In comments to journalists on Monday, Mr. Guterres said that he had been shocked by reports that a mob had entered and ransacked government buildings on Sunday in Brasilia.
But he said that he remained “absolutely convinced that Brazil can deal with this situation” and ensure that those responsible are held accountable for their actions.
Democracy ‘moves forward’
“The democratic function of Brazil will move on”, the UN chief said, adding that “what matters is that the rule of law functions, and democracy moves forward”.
Mr. Guterres tweeted his alarm at the violent scenes in Brasilia on Sunday, and the UN Country Team there also issued a statement strongly condemning the assault.
Thousands of protesters – largely supporters of the country’s former right-wing president, Jair Bolsonaro who narrowly lost a bitterly contested election in October, to his long-time leftist rival and former incumbent, Luiz Inácio Lula da Silva – breached Congress, the Supreme Court and parts of the presidential palace.
According to news reports, around 1,200 were detained after the riots, many supporters of Mr. Bolsonaro who believe without evidence, that the election was stolen. Some supporters had been camping out since the election defeat last year.
Mr. Bolsonaro left Brazil a few days before President Lula’s inauguration on 1 January, and is currently in the United States. He vigorously challenged the results of the 30 October run-off election.
Responding to accusations from the President that he had stoked Sunday’s violence, Mr. Bolsonaro denied doing so, and tweeted that his supporters had crossed the line of peaceful protest.
Culmination of ‘sustained distortion’
In a statement released by his office on Monday, the UN human rights chief, Volker Türk, described Sunday’s scenes in the Brazilian capital, as “shocking”.
“I condemn this attack on the heart of Brazilian democracy”, he added, describing it as “the culmination of the sustained distortion of facts and incitement to violence and hatred by political, social and economic actors who have been fuelling an atmosphere of distrust, division, and destruction by rejecting the result of democratic elections.”
The OHCHR chief said accepting election outcomes following free, fair and transparent elections, was “at the heart of fundamental democratic principles. Baseless allegations of electoral fraud undermine the right to political participation.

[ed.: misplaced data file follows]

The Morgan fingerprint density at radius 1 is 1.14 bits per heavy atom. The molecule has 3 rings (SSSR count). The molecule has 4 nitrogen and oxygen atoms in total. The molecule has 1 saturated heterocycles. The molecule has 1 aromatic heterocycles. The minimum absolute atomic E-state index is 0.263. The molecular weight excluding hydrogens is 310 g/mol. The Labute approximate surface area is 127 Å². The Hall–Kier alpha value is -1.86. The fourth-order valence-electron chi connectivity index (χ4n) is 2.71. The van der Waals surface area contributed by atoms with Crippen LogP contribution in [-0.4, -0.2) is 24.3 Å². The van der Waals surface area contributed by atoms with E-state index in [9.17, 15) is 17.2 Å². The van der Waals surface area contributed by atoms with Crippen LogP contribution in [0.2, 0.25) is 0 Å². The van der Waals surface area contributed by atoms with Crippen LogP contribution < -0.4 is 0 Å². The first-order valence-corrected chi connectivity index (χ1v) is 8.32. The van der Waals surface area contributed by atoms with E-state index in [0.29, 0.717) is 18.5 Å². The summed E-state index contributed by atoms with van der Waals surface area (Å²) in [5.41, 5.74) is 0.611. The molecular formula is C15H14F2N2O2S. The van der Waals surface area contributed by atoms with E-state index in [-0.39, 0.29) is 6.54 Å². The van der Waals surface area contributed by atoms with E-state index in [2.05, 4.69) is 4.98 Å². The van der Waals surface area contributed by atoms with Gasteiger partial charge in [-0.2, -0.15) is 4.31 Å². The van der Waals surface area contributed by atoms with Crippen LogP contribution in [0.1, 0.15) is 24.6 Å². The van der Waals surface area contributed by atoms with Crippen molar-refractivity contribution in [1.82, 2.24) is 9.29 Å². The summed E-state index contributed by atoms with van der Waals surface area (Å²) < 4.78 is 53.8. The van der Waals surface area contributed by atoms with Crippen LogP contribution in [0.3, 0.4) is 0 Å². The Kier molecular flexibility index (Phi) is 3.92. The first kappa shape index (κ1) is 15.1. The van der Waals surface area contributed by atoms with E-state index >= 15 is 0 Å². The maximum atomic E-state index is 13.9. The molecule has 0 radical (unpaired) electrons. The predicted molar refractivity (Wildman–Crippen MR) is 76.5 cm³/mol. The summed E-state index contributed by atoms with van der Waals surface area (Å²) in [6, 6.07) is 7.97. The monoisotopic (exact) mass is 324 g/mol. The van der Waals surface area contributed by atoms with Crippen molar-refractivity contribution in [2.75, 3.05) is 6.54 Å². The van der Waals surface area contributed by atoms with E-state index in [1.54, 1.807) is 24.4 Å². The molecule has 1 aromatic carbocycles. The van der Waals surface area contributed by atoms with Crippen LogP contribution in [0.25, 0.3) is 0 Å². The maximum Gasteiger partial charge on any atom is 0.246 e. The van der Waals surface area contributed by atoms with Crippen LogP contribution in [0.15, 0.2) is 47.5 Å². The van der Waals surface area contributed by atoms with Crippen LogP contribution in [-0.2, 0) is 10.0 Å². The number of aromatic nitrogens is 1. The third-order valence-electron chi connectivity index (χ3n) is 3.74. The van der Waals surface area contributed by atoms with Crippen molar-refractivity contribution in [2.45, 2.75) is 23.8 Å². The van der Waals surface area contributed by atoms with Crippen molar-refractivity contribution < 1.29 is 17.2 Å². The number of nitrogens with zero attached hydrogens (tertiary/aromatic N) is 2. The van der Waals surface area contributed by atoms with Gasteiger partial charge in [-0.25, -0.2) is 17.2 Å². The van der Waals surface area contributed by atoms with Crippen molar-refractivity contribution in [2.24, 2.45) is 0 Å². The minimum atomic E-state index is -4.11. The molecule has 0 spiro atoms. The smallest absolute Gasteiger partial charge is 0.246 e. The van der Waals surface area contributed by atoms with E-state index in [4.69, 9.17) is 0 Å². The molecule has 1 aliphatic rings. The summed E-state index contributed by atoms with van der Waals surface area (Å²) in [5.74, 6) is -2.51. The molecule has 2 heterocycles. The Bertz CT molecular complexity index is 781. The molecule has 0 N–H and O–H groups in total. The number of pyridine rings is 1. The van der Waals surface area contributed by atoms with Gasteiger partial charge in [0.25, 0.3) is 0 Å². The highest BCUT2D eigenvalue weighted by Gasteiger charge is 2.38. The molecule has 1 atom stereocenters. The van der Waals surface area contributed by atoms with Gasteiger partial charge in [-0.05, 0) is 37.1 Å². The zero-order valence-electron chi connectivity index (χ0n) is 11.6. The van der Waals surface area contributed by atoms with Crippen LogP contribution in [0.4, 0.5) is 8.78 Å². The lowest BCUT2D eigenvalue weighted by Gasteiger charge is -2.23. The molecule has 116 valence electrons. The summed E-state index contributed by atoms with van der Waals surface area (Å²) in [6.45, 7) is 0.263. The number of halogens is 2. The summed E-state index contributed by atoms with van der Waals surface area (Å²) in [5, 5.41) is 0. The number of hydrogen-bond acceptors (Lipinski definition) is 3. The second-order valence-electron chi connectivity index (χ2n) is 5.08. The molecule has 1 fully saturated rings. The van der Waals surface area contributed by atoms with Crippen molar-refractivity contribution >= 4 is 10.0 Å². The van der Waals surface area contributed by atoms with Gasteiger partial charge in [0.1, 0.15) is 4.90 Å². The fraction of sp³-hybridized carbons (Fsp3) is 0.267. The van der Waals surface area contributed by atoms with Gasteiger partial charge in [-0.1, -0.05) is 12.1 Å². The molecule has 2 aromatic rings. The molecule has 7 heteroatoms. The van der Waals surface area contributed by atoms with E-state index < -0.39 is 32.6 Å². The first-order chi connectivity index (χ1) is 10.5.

Disinformation must stop
He added that “disinformation and manipulation need to stop. I urge leaders from across Brazil’s political spectrum to cooperate with each other to work towards restoring trust in democratic institutions, and to promote public dialogue and participation.”
During Sunday’s riots at least eight journalists were attacked or had equipment destroyed, said Mr. Türk, which confirmed what he called “a trend of increasing physical aggression against journalists in a context of high levels of political violence.”
He called on authorities to hold prompt, impartial, effective and transparent investigations into Sunday’s violence and bring those responsible to account.
“My Office is ready to support the new Government in tackling the human rights issues Brazil is facing.”
‘Violent and lamentable’ scenes: Ambassador
Speaking at UN Headquarters on Monday outside the Security Council following the extension of Syria’s aid lifeline for a further six months, Brazil’s ambassador Ronaldo Costa Filho, said that President Lula’s administration repudiated the violence, in the strongest possible terms”.
He said the Government was grateful for all the messages of “support and solidarity” that had been received, including from the UN Secretary-General.
“We are confident that the strength of Brazilian institutions will allow us to overcome the violent and lamentable incidents of yesterday”, he said, “and allow us to move forward within the strength of our democratic institutions.”